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Arquivos de Neuro-Psiquiatria

Print version ISSN 0004-282X

Arq. Neuro-Psiquiatr. vol.70 no.11 São Paulo Nov. 2012 



Overweight is more prevalent in patients with Parkinson's disease


Excesso de peso é mais frequente em pacientes com doença de Parkinson



Hugo Morales-BriceñoI; Amin Cervantes-ArriagaII; Mayela Rodríguez-ViolanteI,II; Juan Calleja-CastilloII; Teresa CoronaII

IMovement Disorders Clinic, National Institute of Neurology and Neurosurgery of Mexico, Mexico City, Mexico
IIClinical Neurodegenerative Disease Research Unit, National Institute of Neurology and Neurosurgery of Mexico, Mexico City, Mexico





Underweight and malnutrition are well documented in Parkinson's disease (PD), while overweight has been less reported. We carried out a cross-sectional study including 177 healthy controls and 177 PD patients attending a tertiary care center. We recorded weight and height for all participants. A statistically significant difference was found in body mass index (BMI) between controls and PD patients (29.1±5.4 versus 27.2±4.7, p<0.001). In the PD Group, two patients were underweight, 32.7% were within normal range, 46.9% had overweight, and 19.2% were obese. Overweight and normal weight were more prevalent in the PD Group (p=<0.01 and <0.001, respectively) when compared to controls. In conclusion, overweight/obesity are common among patients with PD, while underweight is almost negligible.

Key words: body mass index, Parkinson disease, overweight, obesity.


Baixo peso e desnutrição são muito documentadas na doença de Parkinson (DP), enquanto que o excesso de peso tem sido menos relatado. Foi realizado um estudo transversal com 177 controles saudáveis e 177 pacientes com DP que frequentavam um centro terciário. O peso e a altura de todos os participantes foram arquivados. Uma diferença estatisticamente significativa no índice de massa corporal (IMC) foi encontrada entre controles e pacientes com DP (29,1±5,4 versus 27,2±4,7, p<0,001). No Grupo DP, dois pacientes estavam abaixo do peso, 32,7% estavam dentro do intervalo normal, 46,9% apresentavam sobrepeso e 19,2% eram obesos. Peso normal e excesso de peso foram mais prevalentes no Grupo DP (p=<0,01 e <0,001, respectivamente) em relação aos controles. Em conclusão, o sobrepeso/obesidade são comuns entre os pacientes com DP, enquanto baixo peso nessa população é quase insignificante.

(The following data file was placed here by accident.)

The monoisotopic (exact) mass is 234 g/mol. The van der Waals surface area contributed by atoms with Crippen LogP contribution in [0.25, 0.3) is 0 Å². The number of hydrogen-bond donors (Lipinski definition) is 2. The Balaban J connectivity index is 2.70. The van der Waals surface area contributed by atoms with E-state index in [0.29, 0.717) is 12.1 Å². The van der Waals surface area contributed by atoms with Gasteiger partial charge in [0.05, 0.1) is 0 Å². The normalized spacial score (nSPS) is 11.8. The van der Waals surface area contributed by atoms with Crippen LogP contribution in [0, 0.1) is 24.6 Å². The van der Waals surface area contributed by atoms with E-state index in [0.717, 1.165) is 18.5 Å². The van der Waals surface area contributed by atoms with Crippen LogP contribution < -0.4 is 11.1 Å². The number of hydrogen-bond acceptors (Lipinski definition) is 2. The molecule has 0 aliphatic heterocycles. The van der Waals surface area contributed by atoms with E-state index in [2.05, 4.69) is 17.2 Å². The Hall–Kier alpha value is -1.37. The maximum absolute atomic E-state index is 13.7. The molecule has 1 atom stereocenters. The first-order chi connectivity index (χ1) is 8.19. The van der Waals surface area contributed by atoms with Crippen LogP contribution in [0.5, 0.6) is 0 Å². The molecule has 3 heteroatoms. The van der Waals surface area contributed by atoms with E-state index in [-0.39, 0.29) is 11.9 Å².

Palavras-Chave: índice de massa corporal, doença de Parkinson, sobrepeso, obesidade.



Parkinson's disease (PD) is a progressive neurodegenerative disorder, and during its progression certain clinical features like dysphagia, immobility, depression, and dementia may hinder normal dietary intake, thereby contributing to malnutrition and weight loss.

The DATATOP, CALM-PD and PRESTO studies reported a prevalence of low body mass index (BMI) of 13.9, 10.1, and 15.1%, respectively. A systematic review reported that the prevalence of malnutrition in PD ranged from 0 to 24%, stating that this variation may be due to the methodology used by each author1. A recent meta-analysis including 12 studies with a total of 871 patients and 736 controls showed that PD patients had a significantly lower BMI than controls (1.73; 95%CI 1.11–2.35, p<0.001)2.

Overall, a lower BMI correlates with disease severity and poor outcomes including cognitive decline and dyskinesia3. It has been suggested that decreased BMI during the initial six months of follow-up in PD patients might be used as a predictor of cognitive decline and dementia4. Finally, it has been reported that weight loss in PD is related to one-year survival rates5.

On the other hand, obesity and weight gain have been mainly restricted to patients who have undergone deep brain stimulation, although DA have also been related to weight gain.

Mexico ranks first in obesity worldwide6. Given the high prevalence of obesity, we hypothesize that Mexican PD patients present more overweight and less underweight than reported on the literature. While the relationship between diabetes, obesity, hypertension and the risk of PD is still controversial7-9, assessing this issue may help improving the understanding of PD reality in Mexico and also may provide an opportunity to study the impact of overweight in PD clinical picture.



One hundred and seventy-seven consecutive PD patients who fulfilled the Queen Square Brain Bank Criteria were recruited at the Movement Disorders Clinic, a tertiary care center in Mexico city. All patients who agreed to participate signed a written informed consent, according to the determination of the local institutional review board and Ethics Committee. One hundred and seventy-seven healthy controls matched by gender and age were also recruited among hospital visitors and patient nonblood relatives. Exclusion criteria included participants with a known diagnosis of type-2 diabetes mellitus and PD patients who had undergone deep brain stimulation surgery. Weight was measured with a calibrated balance beam scale (Seca 700), using a standardized method (fasting, without shoes, and minimal clothing). Height was measured with a telescopic height rod (Seca 220). All participants stood erect, barefoot, looking forward, against the stadiometer, after taking full inspiration. We recorded clinical and sociodemographic data for PD patients. BMI categories were determined as follows: underweight (BMI<18.5), normal weight (BMI=18.5 to 24.9), overweight (BMI=25 to 29.9), and obesity (BMI>30).